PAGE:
• Calling a “set stable” helper keeps the “dead” bit set if it is already set, which is what we want. If we’ve deduced that a region is stable and we already know it is dead, that’s fine.
• When we set an edge to active we set the whole Quad3 to active also, since plainly if there is activity in the edge, there is activity in the Quad3.
• Contradicting the previous point, when we set an edge to stable or dead, we do not set the corner contained in that edge region to stable or dead, even though obviously it is; we cannot have the entire edge be stable and its corner be unstable. It just so happens that in the original implementation, every code path on which the edge is set to stable, the corner has already been set to stable, and I will maintain this property in my port. It wouldn’t hurt to fix that here, but I wanted to match the behaviour of the original code as much as possible.
• There is no “set corner active” because if you’re setting the corner active, you’re setting all the regions active.

All right, we have our helper to set state for a Quad3. We need eight state bytes, one for each of the eight Quad3s in a Quad4. We declare our state words as fields in Quad4:

```private uint evenstate;
private uint oddstate;```

And make eight helpers to shift the state bits in and out:

```private Quad3State EvenSEState
{
get => new Quad3State(evenstate & 0x000000ff);
set => evenstate = (evenstate & 0xffffff00) | (uint)value;
}
...```

Suppose we’re on an odd generation and we’ve just computed the next (even) generation for the NW Quad3. We have the previous even generation in hand; how are we going to know which setters to call? We need to figure out two things:

• Given an old Quad3 and a new one, which regions of the new one are different?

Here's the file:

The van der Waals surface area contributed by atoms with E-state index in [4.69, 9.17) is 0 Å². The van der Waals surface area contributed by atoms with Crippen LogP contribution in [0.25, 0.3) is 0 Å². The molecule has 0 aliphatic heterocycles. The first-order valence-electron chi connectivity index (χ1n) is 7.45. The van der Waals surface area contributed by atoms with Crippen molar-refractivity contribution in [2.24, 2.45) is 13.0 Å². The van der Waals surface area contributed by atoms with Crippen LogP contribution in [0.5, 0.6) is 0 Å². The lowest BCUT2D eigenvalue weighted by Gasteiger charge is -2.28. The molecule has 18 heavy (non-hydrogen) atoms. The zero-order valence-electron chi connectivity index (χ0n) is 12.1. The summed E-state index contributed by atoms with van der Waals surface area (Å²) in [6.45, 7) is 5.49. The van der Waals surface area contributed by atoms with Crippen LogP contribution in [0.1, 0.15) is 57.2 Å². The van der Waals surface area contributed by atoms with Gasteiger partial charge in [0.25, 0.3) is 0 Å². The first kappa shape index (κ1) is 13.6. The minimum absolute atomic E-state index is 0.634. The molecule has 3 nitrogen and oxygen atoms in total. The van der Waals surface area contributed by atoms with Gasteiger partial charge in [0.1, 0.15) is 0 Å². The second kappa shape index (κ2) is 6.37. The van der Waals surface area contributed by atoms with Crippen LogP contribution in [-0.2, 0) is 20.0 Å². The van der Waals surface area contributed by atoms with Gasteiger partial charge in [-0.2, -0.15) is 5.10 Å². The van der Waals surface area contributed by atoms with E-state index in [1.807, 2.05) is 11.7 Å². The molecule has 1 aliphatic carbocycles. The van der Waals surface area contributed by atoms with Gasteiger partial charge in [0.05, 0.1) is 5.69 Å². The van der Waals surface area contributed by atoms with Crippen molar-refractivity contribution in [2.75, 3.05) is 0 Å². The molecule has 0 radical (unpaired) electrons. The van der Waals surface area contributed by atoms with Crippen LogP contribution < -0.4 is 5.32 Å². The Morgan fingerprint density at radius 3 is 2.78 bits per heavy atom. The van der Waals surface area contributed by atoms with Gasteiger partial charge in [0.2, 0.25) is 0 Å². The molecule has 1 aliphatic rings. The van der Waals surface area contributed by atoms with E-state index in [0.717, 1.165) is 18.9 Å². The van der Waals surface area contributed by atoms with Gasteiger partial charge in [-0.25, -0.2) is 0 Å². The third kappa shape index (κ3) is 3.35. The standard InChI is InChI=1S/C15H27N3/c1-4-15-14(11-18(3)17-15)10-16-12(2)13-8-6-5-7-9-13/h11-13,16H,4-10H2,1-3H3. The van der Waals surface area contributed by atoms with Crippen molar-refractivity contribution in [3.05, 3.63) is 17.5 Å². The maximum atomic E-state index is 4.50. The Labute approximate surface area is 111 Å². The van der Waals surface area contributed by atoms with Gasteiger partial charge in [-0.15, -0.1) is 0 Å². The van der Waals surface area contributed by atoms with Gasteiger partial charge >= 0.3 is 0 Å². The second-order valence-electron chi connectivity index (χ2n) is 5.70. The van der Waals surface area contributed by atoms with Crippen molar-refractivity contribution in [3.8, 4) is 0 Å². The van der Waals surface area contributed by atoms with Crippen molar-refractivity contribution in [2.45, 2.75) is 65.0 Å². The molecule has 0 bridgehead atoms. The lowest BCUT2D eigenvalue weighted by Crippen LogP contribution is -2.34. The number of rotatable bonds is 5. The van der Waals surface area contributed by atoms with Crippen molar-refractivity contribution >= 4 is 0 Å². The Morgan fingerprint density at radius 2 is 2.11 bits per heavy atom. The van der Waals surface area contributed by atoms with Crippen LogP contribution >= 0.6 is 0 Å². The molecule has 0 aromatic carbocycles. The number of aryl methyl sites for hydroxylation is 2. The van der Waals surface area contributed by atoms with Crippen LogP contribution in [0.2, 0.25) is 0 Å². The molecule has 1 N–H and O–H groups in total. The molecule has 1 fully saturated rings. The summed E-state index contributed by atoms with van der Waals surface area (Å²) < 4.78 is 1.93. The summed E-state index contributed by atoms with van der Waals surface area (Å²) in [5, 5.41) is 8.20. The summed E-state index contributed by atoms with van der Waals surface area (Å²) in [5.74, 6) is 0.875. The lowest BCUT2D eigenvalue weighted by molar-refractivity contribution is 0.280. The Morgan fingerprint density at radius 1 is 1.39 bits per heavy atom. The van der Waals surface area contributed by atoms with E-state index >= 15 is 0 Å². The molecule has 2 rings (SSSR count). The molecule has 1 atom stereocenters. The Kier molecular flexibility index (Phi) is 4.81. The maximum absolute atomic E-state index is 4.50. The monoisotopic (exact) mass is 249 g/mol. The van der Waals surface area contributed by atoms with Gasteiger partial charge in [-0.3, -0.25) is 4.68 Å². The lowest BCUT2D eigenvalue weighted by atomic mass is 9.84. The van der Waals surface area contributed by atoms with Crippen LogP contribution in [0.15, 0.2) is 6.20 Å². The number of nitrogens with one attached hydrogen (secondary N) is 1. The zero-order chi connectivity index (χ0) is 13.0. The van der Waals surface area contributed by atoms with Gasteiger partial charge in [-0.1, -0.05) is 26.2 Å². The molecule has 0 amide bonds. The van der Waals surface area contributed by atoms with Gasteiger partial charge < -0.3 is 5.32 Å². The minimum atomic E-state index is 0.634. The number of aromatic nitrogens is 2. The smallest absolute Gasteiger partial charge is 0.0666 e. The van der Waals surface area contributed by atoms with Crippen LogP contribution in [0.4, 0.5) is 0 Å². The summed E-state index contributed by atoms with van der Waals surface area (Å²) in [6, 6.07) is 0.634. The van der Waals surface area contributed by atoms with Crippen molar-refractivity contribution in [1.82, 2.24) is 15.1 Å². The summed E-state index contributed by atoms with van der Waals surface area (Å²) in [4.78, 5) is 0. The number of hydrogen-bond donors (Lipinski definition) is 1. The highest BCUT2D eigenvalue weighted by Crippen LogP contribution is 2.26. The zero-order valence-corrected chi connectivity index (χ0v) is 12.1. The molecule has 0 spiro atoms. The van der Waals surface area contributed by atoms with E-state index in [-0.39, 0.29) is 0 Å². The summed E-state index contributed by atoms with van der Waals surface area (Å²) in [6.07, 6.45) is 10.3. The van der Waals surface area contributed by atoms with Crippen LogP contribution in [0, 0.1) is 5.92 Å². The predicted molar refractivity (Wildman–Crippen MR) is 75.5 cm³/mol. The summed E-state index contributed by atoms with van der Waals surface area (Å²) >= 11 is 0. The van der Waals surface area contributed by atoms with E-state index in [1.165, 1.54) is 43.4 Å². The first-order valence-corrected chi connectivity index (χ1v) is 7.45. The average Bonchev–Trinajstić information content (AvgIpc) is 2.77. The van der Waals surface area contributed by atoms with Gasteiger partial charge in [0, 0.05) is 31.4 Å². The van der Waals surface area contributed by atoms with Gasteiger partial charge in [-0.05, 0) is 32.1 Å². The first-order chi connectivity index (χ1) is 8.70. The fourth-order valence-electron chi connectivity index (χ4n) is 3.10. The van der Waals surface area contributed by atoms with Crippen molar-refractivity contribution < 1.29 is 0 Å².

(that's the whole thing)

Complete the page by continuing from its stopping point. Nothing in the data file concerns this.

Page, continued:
• Of the regions that are not different, which of them are all dead?

I mentioned in a previous episode that I was one day going to add more code to the “step a Quad3” methods in Quad4, and that day has come. Remember that the original code was:

```private void StepOddNW()
{
}```

The new method is:

```private void StepOddNW()
{
evenNW = newEvenNW;
}```

That is: compute the next even generation, update the state bits by comparing the previous even generation to the next even generation, and then set the new state bits and new even NW Quad3.

How does the UpdateEvenQuad3State work? Plainly we have to compare the previous generation’s Quad3 to the newly computed Quad3, and in particular we will need to know if any of its regions are dead.

```bool AllDead => (NW | NE | SW | SE).Dead;

That is, OR together the relevant portions of each component Quad2, mask out the irrelevant portions, and check whatever is left for deadness.

Notice that I’ve made these private; we’ll put all the code that needs these in Quad3. (I told you these helper types were not going to stay simple!)